Publication information
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Source: Sunday Leader
Source type: newspaper
Document type: poem
Document title: “The Nation’s Dead”
Author(s): Pease, Raymond B.
City of publication: Eau Claire, Wisconsin
Date of publication: 15 September 1901
Volume number: none
Issue number: none
Part/Section: 1
Pagination: [3]

Pease, Raymond B. “The Nation’s Dead.” Sunday Leader 15 Sept. 1901: part 1, p. [3].
full text
William McKinley (mourning: poetry); McKinley assassination (poetry).
Named persons
The print quality of the original document is poor, rendering some punctuation difficult or impossible to read. A best guess is given below as to what the punctuation is intended to be.


The Nation’s Dead

Columbia kneels, today, beside the bier
Of her high chosen one; and at her side
The gentle form, beloved of her and him,
Is by her arm upborne; and, grouped around,
Lamenting nations bow their heads, and pay,
From heavy eyes, their tribute to her dead.

And here, but hid ’neath many a crafty guise,
The immortal foe of God and man doth view
With gloating eyes the horrid work of this
His last and greatest falsehood, Anarchy.
Again he strikes at laws from Heaven given,
At Order, Office, Justice, Government;
Again he proudly mocks the law Divine,
While his curs’d angels with their voice malign,
Applaud his deep and damnable design.

And oh! the priceless sacrifice!
Upon that brow such majesty encrowned
As only Freedom’s chosen one might wear!
And in the eyes, embodied, all the grace,
And Dignity, and Kindness of the Law!
The hand that was his country’s tho’ she willed
To follow or to lead! and that calm mind
Which e’er restrained our passions, but which led

Tow’rd wider, deeper good for all mankind!
To him wise Providence hath giv’n, to guide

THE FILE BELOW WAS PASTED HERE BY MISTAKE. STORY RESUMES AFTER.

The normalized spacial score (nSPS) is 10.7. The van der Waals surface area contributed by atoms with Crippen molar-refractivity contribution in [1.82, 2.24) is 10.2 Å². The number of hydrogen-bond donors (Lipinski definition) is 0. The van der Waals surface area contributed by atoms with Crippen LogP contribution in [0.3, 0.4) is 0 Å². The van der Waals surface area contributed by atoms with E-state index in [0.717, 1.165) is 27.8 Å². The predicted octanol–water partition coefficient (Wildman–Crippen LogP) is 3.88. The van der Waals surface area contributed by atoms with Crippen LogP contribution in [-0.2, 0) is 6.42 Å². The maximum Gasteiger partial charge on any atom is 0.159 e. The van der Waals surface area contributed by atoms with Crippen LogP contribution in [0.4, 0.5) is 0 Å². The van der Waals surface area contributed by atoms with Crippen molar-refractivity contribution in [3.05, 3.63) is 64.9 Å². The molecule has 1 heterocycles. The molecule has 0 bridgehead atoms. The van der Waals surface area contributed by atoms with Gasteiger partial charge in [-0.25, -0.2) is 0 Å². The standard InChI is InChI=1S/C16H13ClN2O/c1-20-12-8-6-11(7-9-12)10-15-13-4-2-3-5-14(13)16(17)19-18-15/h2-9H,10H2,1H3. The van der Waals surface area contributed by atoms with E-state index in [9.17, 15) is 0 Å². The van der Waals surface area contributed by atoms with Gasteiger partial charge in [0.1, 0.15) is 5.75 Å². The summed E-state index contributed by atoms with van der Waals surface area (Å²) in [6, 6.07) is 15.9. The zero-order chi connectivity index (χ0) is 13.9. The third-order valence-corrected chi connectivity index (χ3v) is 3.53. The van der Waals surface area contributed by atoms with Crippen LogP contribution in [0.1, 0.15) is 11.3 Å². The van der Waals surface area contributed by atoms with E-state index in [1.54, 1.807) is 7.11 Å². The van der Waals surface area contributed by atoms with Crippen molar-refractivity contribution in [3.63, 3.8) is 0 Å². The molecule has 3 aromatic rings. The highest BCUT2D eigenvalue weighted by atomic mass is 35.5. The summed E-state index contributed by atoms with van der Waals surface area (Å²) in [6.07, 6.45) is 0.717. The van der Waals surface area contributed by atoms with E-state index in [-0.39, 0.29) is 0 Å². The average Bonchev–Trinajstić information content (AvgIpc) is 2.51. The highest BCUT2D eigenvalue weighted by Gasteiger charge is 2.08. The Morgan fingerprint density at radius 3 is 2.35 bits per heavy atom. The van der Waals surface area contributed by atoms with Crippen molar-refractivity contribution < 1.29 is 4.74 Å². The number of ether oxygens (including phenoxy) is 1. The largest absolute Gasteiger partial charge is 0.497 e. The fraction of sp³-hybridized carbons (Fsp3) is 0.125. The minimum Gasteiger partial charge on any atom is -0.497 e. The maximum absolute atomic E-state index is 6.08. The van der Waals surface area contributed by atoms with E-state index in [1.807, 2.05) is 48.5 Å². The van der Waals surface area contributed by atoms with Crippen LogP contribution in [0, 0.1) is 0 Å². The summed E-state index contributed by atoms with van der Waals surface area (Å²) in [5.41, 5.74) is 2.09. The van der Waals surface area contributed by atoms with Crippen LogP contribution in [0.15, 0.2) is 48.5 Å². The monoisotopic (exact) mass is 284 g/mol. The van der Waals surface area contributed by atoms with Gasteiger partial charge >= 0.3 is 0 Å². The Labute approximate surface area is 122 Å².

The Peoples of Despair; and unto them
He gave with liberal hand from Freedom’s store.
No Emp’ror he, but Leader; not of lands,
But men, was he the Chief; and now, at rest,
A thousand peoples, rise and call him blest.

But oh! we weep, Great Heart! we weep for thee!
That hand was aimed at all of us; but thou
Hast drawn unto thyself the coward blow,
And hid its dart within thy breast, and now
On Freedom’s highest seat art stricken low.
Why is the face of Heaven hid from us!
How can it countenance this hellish wrong
Nor strike with bolts of fire, and all consume

Who gave by word or thought to this fell deed!
Why must the chosen fall before the mob!
Why must the righteous suffer from the wrong—
The son of Love the cross; the Sons of Truth
The ax, the wrack, the flame; and in these days
From leaden dart, our Sons of Liberty!

Oh God! Forgive the angry words and tears,
That throng for utterance, burn upon our lids,
Lamenting him, our champion [and?] our choice.
Teach us that broader stronger manliness,
By which his own great victories were won:
The just, sublime, heroic gentleness
That said—“Forgive,”—“My Wife,”—
                    “Thy will be done.”

Eau Claire, Wis., Sept. 14, 1901.



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